Thursday, March 26, 2015
JACKSON, Miss. (AP) — Mississippi Gov. Phil Bryant on Wednesday signed a $2.5 billion budget for elementary and secondary schools, putting in place one of the biggest pieces of an overall state government spending plan for the coming year.
Bryant signed the bill the same day that members of the Joint Legislative Budget Committee met and increased the estimates of how much money the state can spend on a variety of other programs, including prisons, universities and Medicaid.
Committee members added nearly $102 million to the revenue estimate for fiscal 2015, which ends June 30, and $30 million for fiscal 2016, which begins July 1. The state-funded portion of the budget will be more than $6 billion for this year and next.
The higher revenue estimates are based on experts' consensus that the state economy is improving and tax collections are increasing. The state economist, the director of the state Department of Revenue and the state fiscal officer evaluated employment rates and collections of sales taxes and individual and corporate income taxes.
"Employment did slow slightly more than expected in the closing months of 2014, but we believe growth will improve going forward and so our outlook for modest growth in the state's economy remains largely intact," state economist Darrin Webb told the Budget Committee in a room packed with lobbyists and agency directors.
House and Senate negotiators face a Saturday deadline to agree on budget proposals. After more than 100 budget bills are filed, they will go to the full 122-member House and 52-member Senate for consideration, starting Sunday.
"We're going to have to get the sharp pencils out and make it work," Senate Appropriations Committee Chairman Eugene "Buck" Clarke, R-Hollandale, told reporters after Wednesday's meeting. "We've got a lot of needs. We've got to spread a little bit of money around. "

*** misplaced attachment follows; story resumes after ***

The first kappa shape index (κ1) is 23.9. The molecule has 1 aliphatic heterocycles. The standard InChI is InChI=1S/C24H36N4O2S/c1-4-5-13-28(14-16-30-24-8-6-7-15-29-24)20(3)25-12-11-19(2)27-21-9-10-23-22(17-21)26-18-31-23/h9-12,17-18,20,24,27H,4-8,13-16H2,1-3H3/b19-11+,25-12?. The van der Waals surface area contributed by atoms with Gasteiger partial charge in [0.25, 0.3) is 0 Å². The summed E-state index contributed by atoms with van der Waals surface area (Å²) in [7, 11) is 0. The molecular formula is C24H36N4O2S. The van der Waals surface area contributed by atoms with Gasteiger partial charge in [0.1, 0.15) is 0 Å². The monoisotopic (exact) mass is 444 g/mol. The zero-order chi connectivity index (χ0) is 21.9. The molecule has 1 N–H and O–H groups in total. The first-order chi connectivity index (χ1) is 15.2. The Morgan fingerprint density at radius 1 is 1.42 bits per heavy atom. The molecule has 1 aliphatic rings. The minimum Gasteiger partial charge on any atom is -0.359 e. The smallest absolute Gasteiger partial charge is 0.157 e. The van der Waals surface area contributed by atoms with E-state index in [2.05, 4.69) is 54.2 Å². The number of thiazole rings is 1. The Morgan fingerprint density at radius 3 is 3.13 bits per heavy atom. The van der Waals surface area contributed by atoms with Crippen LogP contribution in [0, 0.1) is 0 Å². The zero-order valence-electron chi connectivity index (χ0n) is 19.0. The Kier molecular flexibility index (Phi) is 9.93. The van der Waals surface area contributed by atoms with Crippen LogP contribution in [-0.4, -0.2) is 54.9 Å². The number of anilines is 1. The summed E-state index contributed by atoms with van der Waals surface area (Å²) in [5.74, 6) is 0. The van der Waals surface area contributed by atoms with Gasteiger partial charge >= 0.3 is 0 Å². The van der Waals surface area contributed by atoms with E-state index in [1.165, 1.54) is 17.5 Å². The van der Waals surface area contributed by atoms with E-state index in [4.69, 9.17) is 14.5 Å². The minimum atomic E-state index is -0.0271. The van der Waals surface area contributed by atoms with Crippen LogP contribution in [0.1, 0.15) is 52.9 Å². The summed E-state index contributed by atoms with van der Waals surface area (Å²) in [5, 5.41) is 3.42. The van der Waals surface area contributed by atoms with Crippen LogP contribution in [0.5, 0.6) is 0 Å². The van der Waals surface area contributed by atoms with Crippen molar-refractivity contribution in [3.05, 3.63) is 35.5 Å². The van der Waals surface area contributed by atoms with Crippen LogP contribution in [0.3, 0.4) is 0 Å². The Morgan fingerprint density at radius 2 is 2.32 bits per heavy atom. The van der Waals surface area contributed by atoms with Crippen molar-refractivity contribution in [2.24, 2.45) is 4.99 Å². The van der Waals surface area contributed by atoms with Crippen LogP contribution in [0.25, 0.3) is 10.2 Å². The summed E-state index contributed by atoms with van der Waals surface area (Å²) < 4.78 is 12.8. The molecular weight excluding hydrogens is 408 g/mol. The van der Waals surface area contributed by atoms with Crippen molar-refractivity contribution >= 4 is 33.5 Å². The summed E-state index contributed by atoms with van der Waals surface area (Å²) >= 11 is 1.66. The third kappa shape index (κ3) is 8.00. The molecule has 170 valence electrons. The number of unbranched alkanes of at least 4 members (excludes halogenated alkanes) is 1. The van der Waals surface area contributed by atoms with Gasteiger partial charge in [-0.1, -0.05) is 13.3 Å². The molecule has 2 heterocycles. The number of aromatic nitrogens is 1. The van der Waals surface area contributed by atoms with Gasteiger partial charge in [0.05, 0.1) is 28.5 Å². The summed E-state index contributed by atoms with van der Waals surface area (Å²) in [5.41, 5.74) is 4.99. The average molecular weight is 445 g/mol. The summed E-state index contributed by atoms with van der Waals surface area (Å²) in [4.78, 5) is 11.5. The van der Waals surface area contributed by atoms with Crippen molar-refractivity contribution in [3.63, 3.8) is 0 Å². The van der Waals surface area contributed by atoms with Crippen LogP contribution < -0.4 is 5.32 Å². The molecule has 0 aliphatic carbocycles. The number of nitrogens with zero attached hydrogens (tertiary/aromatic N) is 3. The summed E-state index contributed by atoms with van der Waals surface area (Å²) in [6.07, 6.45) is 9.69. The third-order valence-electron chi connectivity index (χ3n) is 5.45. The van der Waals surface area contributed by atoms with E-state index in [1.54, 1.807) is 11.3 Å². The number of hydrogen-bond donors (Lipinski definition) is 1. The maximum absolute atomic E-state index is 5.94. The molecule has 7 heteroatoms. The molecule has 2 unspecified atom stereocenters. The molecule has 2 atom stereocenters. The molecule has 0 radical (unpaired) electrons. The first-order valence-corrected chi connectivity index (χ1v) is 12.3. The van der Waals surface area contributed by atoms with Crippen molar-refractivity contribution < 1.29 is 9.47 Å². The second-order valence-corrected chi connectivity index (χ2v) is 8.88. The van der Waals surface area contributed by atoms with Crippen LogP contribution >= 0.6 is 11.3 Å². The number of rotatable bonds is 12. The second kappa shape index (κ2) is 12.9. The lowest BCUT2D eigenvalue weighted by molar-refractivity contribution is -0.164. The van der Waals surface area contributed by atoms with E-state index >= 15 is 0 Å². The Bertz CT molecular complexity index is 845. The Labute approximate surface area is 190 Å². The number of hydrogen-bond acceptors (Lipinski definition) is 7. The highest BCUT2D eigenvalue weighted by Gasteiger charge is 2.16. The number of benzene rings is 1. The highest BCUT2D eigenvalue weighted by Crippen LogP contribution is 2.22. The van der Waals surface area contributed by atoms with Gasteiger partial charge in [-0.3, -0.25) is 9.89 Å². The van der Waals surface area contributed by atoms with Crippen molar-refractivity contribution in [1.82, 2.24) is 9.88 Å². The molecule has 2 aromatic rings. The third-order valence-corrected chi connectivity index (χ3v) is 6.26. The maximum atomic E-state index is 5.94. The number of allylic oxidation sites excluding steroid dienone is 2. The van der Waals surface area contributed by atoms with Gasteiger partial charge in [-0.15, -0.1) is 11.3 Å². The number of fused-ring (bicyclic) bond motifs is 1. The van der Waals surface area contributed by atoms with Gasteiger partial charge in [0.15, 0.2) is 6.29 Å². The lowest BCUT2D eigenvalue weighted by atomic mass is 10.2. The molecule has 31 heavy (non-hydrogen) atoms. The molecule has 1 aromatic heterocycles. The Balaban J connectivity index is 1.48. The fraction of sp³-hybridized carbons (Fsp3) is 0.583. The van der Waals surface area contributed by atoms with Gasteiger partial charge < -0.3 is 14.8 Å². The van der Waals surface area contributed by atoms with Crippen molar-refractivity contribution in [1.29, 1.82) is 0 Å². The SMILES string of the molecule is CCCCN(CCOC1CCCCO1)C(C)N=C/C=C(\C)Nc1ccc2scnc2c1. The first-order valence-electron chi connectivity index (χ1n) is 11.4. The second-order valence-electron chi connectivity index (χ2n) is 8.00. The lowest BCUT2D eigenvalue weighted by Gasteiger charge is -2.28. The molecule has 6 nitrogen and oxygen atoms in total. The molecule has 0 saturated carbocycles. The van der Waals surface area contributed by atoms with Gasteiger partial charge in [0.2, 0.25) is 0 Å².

Republican Lt. Gov. Tate Reeves, who presides over the Senate, said he believes most of the $30 million in additional revenue for the coming year should be spent on universities and community colleges.
"If we are going to grow our economy, if we are going to see long-term economic growth, then we're also going to have to invest in having a better educated workforce," Reeves said.
Medicaid, a government health insurance program for the needy, aged and disabled, is funded by state and federal money. Mississippi's Medicaid program has already received $885.4 million in state money for the current budget year, and is requesting an additional $99.5 million before June 30.
Although Mississippi has not expanded Medicaid eligibility under the federal health overhaul that President Barack Obama signed into law in 2010, enrollment increased by 10 percent in Mississippi Medicaid and the state Children's Health Insurance Program from January to December 2014, Medicaid director David Dzielak told budget writers several weeks ago. The increase was driven partly by people learning that they were already eligible for Medicaid and signing up for coverage, and partly by a change in the way family income is counted to determine who can enroll, Dzielak said.